Both AHP and ANP share the same drawbacks: (a) with numerous pairwise comparisons, perfect consistency is difficult to achieve. In fact, some degree of inconsistency can be expected to exist in almost any set of pairwise comparisons. (b) They can only deal with definite scales in reality, i.e. decision makers are able to give fixed value judgements to the relative importance of the pair wise attributes. In fact, decision makers are usually more confident giving interval judgements rather than fixed value judgements (Kahraman et al, 2010). Furthermore, on some occasions, decision makers may not be able to compare two attributes at all due to the lack of adequate information. In these cases, a typical AHP/ANP method will become unsuitable because of the existence of fuzzy or incomplete comparisons. It is believed that if uncertainty (or fuzziness) of human decision making is not taken into account, the results can be misleading.
To deal quantitatively with such imprecision or uncertainty, fuzzy set theory is appropriate (Huang et al, 2009; Kahraman et al, 2010). Fuzzy set theory was designed specifically to mathematically represent uncertainty and vagueness, and to provide formalised tools for dealing with the imprecision intrinsic to multi-criteria decision problems (Beskese et al, 2004; Mehrabad & Anvari, 2010). The main benefit of extending crisp analysis methods to fuzzy technique is in its strength that it can solve real-world problems, which have imprecision in the variables and parameters measured and processed for the application (Lee, 2009).
To solve decision problems with uncertainty and vague information where decision makers cannot give fixed value judgements, whilst also taking advantage of the systematic weighting system presented by AHP/ANP, many researchers have explored the integration of AHP/ANP and fuzzy set theory to perform more robust decision analysis. The result is the emergence of the advanced analytical method - fuzzy AHP/ANP (Huang et al, 2009). Fuzzy AHP/ANP is considered as an important extension of the conventional AHP/ANP (Kahraman et al, 2010). A key advantage of the fuzzy AHP/ANP is that it allows decision makers to flexibly use a large evaluation pool including linguistic terms, fuzzy numbers, precise numerical values and ranges of numerical values. Hence, it provides the capability of taking care of more comprehensive evaluations to provide more effective decision support (Bozbura et al, 2007). Details of the key features, strengths and weaknesses of different MCDA methods are compared in Table 1.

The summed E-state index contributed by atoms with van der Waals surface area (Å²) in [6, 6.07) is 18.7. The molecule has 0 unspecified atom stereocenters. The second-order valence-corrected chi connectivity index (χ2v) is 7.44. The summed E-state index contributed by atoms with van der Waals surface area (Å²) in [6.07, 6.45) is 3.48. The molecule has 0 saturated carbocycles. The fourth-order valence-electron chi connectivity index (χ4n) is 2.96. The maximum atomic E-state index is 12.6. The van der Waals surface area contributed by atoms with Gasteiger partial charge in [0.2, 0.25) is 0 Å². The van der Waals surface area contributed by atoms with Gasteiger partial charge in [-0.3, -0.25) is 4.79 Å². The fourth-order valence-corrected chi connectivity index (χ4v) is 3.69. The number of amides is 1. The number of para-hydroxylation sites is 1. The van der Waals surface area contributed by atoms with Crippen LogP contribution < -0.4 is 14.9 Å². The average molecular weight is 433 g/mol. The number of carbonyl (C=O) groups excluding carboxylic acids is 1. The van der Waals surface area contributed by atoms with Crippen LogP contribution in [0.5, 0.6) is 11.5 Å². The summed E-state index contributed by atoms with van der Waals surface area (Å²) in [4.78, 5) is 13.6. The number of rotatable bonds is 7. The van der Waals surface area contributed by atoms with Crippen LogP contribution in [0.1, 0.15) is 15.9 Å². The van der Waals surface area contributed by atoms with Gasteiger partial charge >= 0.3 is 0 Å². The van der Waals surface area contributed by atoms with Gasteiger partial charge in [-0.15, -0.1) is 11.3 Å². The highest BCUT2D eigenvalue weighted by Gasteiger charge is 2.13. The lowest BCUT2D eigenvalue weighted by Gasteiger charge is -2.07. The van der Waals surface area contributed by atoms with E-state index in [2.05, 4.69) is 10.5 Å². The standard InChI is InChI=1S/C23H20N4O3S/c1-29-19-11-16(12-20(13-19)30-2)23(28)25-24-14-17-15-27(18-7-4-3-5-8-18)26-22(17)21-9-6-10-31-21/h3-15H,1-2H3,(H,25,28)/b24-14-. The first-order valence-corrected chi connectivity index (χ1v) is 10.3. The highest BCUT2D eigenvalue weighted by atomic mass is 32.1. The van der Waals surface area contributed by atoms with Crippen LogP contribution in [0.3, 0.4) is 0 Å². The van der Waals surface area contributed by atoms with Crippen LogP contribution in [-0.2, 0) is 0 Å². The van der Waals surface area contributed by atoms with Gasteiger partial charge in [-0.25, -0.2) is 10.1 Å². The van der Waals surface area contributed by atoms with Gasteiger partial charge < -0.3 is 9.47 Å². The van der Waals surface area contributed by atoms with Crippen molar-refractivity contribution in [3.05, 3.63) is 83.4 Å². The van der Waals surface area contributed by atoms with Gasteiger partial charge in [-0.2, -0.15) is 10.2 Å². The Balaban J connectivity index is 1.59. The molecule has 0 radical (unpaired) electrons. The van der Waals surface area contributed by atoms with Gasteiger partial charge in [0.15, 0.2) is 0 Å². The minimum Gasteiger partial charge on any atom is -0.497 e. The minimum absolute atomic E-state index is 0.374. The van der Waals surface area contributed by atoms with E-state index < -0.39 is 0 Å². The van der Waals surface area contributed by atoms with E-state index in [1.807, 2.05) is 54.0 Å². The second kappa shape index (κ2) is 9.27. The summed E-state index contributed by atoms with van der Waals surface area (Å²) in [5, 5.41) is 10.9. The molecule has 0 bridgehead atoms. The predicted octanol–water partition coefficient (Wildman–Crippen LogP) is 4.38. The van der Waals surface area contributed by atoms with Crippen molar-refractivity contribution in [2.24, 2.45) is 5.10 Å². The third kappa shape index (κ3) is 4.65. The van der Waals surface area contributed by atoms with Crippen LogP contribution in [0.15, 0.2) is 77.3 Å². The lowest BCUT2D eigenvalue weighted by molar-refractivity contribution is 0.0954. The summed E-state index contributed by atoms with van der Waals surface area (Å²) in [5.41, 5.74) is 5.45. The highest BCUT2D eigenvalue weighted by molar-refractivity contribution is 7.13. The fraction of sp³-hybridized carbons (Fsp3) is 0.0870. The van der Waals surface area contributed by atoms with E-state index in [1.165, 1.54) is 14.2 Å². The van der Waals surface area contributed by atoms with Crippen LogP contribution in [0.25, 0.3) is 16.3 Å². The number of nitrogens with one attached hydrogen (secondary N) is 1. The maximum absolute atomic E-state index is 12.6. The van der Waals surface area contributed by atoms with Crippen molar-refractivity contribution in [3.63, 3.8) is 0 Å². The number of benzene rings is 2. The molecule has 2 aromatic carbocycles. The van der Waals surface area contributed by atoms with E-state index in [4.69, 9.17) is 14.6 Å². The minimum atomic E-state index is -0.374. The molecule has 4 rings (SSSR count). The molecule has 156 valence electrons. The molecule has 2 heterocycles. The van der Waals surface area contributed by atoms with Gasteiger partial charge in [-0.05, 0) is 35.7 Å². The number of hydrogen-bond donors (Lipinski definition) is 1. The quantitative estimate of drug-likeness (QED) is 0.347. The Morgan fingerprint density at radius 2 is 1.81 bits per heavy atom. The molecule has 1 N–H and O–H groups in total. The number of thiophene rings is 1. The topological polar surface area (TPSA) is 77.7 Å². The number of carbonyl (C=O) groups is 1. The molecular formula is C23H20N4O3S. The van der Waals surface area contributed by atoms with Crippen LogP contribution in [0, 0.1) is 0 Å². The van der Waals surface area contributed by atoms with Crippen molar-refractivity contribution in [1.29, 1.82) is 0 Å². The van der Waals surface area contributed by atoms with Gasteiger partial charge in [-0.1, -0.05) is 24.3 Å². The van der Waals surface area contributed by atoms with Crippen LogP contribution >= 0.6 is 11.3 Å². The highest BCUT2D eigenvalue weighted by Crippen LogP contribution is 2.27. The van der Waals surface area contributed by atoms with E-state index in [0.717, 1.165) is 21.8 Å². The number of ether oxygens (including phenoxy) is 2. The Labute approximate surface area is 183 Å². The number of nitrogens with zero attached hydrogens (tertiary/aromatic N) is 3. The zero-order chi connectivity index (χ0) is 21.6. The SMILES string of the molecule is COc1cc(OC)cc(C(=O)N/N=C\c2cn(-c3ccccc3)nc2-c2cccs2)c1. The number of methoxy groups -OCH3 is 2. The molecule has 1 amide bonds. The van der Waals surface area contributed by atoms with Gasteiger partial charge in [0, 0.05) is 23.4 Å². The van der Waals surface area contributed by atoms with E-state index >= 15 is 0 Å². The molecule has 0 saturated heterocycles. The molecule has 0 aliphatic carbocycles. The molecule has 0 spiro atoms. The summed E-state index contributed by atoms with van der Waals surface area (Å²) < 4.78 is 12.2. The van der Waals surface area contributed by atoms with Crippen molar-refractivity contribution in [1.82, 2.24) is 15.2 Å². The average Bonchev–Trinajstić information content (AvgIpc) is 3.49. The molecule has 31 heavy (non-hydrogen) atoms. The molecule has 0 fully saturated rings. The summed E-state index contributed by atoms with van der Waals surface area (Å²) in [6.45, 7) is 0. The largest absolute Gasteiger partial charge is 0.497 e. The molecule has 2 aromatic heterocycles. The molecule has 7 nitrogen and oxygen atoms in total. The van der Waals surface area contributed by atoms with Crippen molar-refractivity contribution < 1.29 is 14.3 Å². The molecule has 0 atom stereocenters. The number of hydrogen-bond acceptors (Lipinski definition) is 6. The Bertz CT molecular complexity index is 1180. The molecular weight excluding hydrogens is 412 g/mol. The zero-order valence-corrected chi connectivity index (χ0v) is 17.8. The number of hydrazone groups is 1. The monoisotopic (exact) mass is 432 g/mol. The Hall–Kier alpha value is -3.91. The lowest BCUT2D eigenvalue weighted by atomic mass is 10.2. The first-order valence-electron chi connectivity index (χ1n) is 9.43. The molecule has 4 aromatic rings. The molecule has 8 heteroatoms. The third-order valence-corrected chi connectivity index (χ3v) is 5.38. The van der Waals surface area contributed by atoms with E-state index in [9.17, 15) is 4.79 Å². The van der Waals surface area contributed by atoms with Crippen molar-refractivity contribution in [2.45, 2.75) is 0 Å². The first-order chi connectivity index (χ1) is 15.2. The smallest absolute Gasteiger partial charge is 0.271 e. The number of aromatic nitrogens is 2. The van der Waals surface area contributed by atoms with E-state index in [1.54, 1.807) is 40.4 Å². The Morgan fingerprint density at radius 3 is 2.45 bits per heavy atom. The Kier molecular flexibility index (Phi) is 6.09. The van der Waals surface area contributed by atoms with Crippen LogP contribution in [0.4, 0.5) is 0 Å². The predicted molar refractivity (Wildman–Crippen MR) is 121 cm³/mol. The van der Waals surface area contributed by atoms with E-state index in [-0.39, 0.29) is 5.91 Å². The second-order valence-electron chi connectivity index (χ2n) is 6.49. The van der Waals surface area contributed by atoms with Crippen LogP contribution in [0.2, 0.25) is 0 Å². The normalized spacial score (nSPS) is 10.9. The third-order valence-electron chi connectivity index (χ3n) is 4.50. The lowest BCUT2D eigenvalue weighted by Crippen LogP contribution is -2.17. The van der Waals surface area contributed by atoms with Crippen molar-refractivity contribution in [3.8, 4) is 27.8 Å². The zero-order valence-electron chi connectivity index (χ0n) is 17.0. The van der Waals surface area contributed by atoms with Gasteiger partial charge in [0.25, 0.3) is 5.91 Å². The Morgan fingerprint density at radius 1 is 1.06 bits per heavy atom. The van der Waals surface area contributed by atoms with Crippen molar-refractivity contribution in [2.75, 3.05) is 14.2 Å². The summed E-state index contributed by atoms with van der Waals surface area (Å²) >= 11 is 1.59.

2.3. Gap between GOM decision requirements and existing research
Separately, both LCA and MCDA are popular analysis technologies for decision making and sustainable development. The reason why LCA stands out from other eco-efficiency technologies such as Environmental Accounting, Value Analysis and Eco-indicators, is in its capability of highlighting environmental issues from a holistic (“cradle to grave”) perspective. By breaking down the environmental problems into specific issues at different life cycle stages that can be articulated by operations managers, it helps decision makers to explicitly capture, code and implement corresponding environmental objectives in their decision making process. MCDA’s main merit is in its competence in handling complex decision situations by incorporating multiple decision criteria to resolve conflicting interests and preferences.
|Analysis methods||Key elements||Strengths||Weaknesses||Selected references|
|AHP||Multi-criteria and multi-attributes hierarchy;|
Pair wise comparison; graphical representation.
|Can handle situations in which decision maker’s subjective judgements constitute a key part of the decision making process||Relationships between decision factors are not considered; inconsistency of the pairwise judgements; cannot deal with uncertainty and vagueness||(Saaty, 2005; Anderson et al, 2009)|
|ANP||Control network with sub-networks of influence||Allows interaction and feedback between different decision factors||Inconsistency of the pairwise judgements; cannot handle situations where decision makers can only give interval value judgements or cannot give values at all||(Saaty & Vergas, 2006; Dou & Sarkis, 2010)|
|Fuzzy set theory||Mathematical representation; handle uncertainty, vagueness and imprecision; grouping data with loosely defined boundaries.||Can solve real-world decision problems with imprecision variables||Lack of a systematic weighting system||(Beskese et al, 2004; Mehrabad & Anvari, 2010)|
|Fuzzy AHP/ ANP||Fuzzy membership functions together with priority weights of attributes||Combined strengths of fuzzy set theory and AHP/ANP||Time consuming; complexity.||(Kahraman et al, 2010)|
GOM decisions need to address the 3BL, which undoubtedly require MCDA methods. In the meantime, it is critical that environmental and social concerns be addressed right from the early stage of product and operational life cycles, so that the adverse impact can be minimised or mitigated. Therefore, GOM decision making requires MCDA and LCA to be explored in an integrated rather than isolated manner. By considering both LCA and MCDA technologies together, it could provide decision makers with the vital analysis tools that enable systematic evaluation for improved decision making capabilities. It therefore could allow operations managers to take concerted decisions (and actions as the implementation of the decisions), not only to limit, but also to reverse any long term environmental damage, and thus ensuring that operations activities are undertaken in a sustainable manner.